“Is it real?” vs. “Is it useful?”
I talk to Meamare, my car. I tell her good morning each time I start her up to go to work, and I thank her each time I park. When the weather is bad, I encourage her to stay steady and sure, and I lavish praise on her when she, inevitably, gets me home safely. Together, she and I make driving safe and efficient and enjoyable.
Does this mean I believe my car is a person, deserving of the same courtesies and emotional support I would give a friend?
Or does this mean I am playing into my psychology in order to cultivate a sense of gratitude for my primary means of transportation and a sense of calmness in times of dangerous road conditions?
Here’s a better question: does it matter?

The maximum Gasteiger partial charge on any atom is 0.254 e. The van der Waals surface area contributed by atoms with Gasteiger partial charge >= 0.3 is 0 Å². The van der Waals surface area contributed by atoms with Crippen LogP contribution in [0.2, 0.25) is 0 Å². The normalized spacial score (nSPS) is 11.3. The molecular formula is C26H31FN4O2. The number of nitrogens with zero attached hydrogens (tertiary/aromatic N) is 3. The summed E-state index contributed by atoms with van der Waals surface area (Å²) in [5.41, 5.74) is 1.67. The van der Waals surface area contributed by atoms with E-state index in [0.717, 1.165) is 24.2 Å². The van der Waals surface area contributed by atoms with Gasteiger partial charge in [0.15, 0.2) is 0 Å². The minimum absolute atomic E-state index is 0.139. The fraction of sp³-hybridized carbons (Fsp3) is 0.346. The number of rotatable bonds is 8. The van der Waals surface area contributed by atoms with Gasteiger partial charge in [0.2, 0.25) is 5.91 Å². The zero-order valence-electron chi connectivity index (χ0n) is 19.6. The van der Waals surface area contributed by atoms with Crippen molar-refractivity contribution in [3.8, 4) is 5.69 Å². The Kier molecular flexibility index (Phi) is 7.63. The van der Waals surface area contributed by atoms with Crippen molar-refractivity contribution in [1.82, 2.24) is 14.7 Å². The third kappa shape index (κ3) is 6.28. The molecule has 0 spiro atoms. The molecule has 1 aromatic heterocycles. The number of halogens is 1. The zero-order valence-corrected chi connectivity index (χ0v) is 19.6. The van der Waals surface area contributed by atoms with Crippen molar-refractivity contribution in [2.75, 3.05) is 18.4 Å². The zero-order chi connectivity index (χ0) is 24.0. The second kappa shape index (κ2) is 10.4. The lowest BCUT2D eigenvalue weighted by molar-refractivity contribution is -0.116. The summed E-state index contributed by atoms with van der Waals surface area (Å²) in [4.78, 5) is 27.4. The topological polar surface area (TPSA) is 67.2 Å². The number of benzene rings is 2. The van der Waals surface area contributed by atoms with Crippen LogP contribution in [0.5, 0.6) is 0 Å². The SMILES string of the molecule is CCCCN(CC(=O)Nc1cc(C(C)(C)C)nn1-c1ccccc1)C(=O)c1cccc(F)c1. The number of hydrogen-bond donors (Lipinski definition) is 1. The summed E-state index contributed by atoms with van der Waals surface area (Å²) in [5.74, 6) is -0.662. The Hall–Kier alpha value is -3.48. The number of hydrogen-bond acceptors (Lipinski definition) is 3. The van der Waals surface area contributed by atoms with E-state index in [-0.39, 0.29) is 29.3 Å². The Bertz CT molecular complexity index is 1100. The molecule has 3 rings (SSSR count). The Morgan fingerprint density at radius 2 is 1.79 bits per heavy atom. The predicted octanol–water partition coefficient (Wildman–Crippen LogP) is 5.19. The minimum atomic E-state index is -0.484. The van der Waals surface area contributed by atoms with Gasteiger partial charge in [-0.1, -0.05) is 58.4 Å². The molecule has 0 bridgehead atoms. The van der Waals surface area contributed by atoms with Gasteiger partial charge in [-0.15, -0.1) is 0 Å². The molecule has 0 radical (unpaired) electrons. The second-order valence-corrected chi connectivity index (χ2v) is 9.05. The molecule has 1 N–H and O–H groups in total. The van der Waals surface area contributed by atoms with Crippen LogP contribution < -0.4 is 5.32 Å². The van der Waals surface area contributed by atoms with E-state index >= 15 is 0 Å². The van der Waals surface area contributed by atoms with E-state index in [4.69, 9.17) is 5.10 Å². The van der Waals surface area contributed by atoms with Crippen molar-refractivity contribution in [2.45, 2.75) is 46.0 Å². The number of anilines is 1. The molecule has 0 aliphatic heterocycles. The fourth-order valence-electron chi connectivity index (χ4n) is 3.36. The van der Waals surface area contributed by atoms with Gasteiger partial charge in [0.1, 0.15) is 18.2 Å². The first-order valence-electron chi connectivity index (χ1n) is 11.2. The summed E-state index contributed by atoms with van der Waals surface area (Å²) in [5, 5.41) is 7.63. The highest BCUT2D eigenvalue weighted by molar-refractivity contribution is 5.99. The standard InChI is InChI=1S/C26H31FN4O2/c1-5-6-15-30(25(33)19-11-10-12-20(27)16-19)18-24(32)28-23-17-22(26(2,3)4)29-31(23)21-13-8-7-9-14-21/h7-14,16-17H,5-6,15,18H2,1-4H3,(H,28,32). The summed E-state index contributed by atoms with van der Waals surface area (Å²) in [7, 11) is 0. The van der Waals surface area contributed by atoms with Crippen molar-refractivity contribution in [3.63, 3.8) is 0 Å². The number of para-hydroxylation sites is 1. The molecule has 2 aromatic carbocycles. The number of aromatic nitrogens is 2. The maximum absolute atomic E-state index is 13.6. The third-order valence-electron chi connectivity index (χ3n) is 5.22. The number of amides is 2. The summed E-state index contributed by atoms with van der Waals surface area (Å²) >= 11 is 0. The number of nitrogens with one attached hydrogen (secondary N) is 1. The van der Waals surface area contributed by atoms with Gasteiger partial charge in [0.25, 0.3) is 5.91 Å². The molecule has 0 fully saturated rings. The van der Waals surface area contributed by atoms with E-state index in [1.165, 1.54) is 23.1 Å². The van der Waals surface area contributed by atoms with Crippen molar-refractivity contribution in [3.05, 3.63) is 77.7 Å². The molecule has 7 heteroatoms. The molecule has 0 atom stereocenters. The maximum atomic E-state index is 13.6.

What matters is whether or not a particular belief is useful. A belief’s objective reality can be difficult or outright impossible to prove – if you can prove that my car does or does not have a spirit, go right ahead! – and so its reality ceases to be important. What remains is usefulness.
Does this belief enhance or enrich my life? Does it aid my functionality and my happiness? Does it avoid any negative impact on my mind and body?
If it is both helpful and harmless, then it is useful, and it may stay.
Is my car a person, or does acting as though she is simply serve my psyche?
It doesn’t matter. What’s important is that I am a happier, more mindful driver because I talk to her. And that’s best for everyone.